How To Build a Battery Pack from A123 Cells - Page 2 - RC Groups
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Nov 20, 2006, 02:13 PM
Suspended Account
End to end soldering of A123's

Yes A123 strongly advises against it....... but so did every Nicad and Nimh manufacturer, "back in the day".

I'm using SPT's as that gives a lot of convenience to replace a bad cell. While soldering may work to put a A123 pack together, I believe it would be very very hard to break apart two end to end soldered A123 cells without causing a lot of damage. Soldering to tabs should work fine.

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Nov 20, 2006, 02:31 PM
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Originally Posted by asm_
Any one tried end-to-end solder on those cell yet? I wonder how well does those cell hold up in end-to-end soldering heat comparing to the good old GP3300.

Sid solders them....
Nov 21, 2006, 01:25 AM
Use the Force!
LBMiller5's Avatar

Concerns about the Steel Buss Bars

I was a little surprised by the majority of the comments about my battery build thread. Only a couple people had anything positive to say about all the work I put into documenting this build, and most of the responses had to do with the shortcomings of the steel buss bars used in the pack construction.

I guess I am OK with that, if there is that much concern over the buss bars, then I thought I would look into it. I had a 4-cell group of the batteries left over from the build thread that I did, so I soldered a couple pieces of 12 gauge wire to the pack and added a Deans connector. It did not tape up the cells or cover any of the contacts so they would be available to probe with my voltmeter.

To begin the test, I charged up the 4-cell pack to 3.6 volts per cell using my TME Xtrema Charger. I set the charger rate to 2500ma, and the pack took in 1248mah of charge in about 32 minutes. This means that as I received the pack, it was just a hair under half-way charged. While I was charging the pack, I measured the voltage difference from the positive end of one battery to the negative end of the next battery to measure the voltage drop across the buss bar. I put the tip of my probe on the can of the cell for the positive lead and on the button under the buss bar for the negative lead. I got close to the buss bar without actually touching it. My goal here was to measure the voltage drop across the spot welds and the buss bar itself to get the total resistance that the entire assembly added to the cells.

While I was charging the batteries at 2.5 amps, I measured the voltage drop across one of the buss bars and got 0.0016 volts or 1.6 millivolts. Doing the math, that works out to a resistance of the buss bar of 1.6 mv/2.5 amps which equals 0.64 milliohms or 0.00064 ohms. Since this was at a low current and near the threshold of the meter, I figured that this value was a little off, but was probably within 20% of the actual value.

After the battery finished charging, I did another test at higher current. I have a load box that I built for testing battery capacity. I can pull up to about 55 amps of current with this test box by flipping on various combinations of switches that I have connected to 12 volt light bulbs inside.

I hooked up the freshly charged battery to my power meter and then hooked the power meter to the load box. I added load in 2.5 amp increments until I was up to a 35 amp load. I chose 35 amps because this is how much current my power systems in my F-4 and F-18 ParkJets draw. At 35 amps of load, I measured all 3 buss bars in the pack, and all three of them measured the exact same value, 26.7 millivolts. I put my finger on the buss bars after running at 35 amps for about 1 minute, and the bars were a little warm, but not hot at all. Probably about 15 degrees above ambient temperature.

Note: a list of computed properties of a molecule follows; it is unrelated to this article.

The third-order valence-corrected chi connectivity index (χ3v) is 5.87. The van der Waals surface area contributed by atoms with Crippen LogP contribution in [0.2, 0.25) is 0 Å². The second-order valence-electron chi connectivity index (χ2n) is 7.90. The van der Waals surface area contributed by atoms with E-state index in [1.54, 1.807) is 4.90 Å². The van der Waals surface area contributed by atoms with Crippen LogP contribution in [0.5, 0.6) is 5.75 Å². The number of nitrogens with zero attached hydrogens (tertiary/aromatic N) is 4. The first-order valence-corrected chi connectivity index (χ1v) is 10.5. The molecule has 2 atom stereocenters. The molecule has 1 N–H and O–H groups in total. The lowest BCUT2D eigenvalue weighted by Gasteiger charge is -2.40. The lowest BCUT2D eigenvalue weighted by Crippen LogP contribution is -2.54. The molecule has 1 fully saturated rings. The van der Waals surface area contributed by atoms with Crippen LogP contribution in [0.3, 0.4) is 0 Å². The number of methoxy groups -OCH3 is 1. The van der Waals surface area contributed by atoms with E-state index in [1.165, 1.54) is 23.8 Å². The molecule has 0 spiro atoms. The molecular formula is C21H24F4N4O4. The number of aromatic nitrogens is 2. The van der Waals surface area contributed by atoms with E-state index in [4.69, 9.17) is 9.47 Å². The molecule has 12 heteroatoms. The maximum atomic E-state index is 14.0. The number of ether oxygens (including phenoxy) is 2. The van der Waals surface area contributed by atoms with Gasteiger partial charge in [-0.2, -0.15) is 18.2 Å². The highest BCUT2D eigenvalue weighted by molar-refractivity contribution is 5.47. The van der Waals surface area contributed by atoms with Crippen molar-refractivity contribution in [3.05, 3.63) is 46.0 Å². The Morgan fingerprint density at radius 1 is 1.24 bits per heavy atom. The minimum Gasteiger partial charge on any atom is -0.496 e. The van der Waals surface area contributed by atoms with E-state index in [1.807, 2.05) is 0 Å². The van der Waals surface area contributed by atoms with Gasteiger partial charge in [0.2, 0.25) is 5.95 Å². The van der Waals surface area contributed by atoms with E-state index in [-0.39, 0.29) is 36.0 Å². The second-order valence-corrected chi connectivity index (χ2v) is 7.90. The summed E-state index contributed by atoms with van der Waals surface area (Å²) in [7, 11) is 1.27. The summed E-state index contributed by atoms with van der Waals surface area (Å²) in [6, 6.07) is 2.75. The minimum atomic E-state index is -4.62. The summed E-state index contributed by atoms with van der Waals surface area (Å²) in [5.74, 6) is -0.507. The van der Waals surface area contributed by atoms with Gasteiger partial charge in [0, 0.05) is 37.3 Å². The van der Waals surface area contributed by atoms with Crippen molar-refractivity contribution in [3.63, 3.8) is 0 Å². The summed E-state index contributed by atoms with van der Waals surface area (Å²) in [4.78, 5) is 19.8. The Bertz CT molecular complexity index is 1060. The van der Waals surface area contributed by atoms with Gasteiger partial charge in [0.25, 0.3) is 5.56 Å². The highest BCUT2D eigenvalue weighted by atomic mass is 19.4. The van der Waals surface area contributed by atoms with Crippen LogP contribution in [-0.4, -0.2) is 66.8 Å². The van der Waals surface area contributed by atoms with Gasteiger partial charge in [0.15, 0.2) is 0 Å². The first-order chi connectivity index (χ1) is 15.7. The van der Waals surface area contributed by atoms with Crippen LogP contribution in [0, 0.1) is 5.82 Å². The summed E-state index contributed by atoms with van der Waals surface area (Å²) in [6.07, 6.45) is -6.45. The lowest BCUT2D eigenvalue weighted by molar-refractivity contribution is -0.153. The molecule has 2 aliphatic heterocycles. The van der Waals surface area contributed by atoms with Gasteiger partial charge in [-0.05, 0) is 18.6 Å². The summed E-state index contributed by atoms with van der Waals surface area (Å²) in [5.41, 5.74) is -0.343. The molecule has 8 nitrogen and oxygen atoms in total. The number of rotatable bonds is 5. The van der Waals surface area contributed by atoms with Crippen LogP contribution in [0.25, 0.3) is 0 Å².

Doing the math 26.7 millivolts of drop at 35 amps gives me a resistance of 0.763 milliohms. This value is 19% higher than the resistance that I measured during the charge cycle. I expect that this is due to 2 factors: first, the original reading was at a low current, and at the very low end of the resolution of my DVM, and second, the resistance got higher when the buss bars heated up a little with the 35 amp current flowing through them.

The distance from the center to center of the cells in the pack is right at 1". To calculate the wire gauge equivilent of these buss bars, I just need to find out what gauge wire has a resistance equal to 0.763 milliohms per inch, or in more common terms, 9.156 milliohms per foot. Checking into my wire gauge charts, the closest size wire that matches that value is 19.5 AWG wire, which has a resistnce of 9.023 milliohms per foot. This is actually quite surprising, I would have never thought that the resistance would be that high!

In the 6-cell pack that I constructed, there are 5 buss bars that connect the pack together. If each buss bar measures 0.763 milliohms, the total resistance of the buss bars is 5 times that value, which equals 3.815 milliohms. That is the equivilent resistance of almost 3 feet of 12 AWG wire!

In actual practice however, when pulling 35 amps of current through that 3.815 milliohms of resistance, it induces a voltage drop of 35 x 3.815 or 133.5 millivolts. Since a 6-cell pack measures 21.6 volts fully charged, a loss of 133 millivolts represents only 0.615% of the voltage, so it reality it is not that big of a deal.

For the ease and simplicity of using the existing tin plated steel buss bars, it costs me less that 1% of the total pack voltage when pulling 35 amps from the pack. In fact, it would take a current draw of 56.6 amps to lose 1% of the pack voltage in the buss bars, and 56.6 amps is equal to a 24.6C discharge rate.

So the bottom line is that if you plan on drawing less than 50 amps out of your A123 packs, and don't mind losing less that 1% of your pack voltage, then the standard steel spot welded buss bars work just fine. If, on the other hand, you want to get that last 1% from your cells, then by all means feel free to add a piece of wire in parallel with the buss bar. Adding a piece of 14 awg wire across the buss bar will drop the voltage loss at 35 amps from .6% to around .2%, and if you really want every last drop, adding a piece of 12 AWG wire will cut your interconnect losses down to around 0.1%.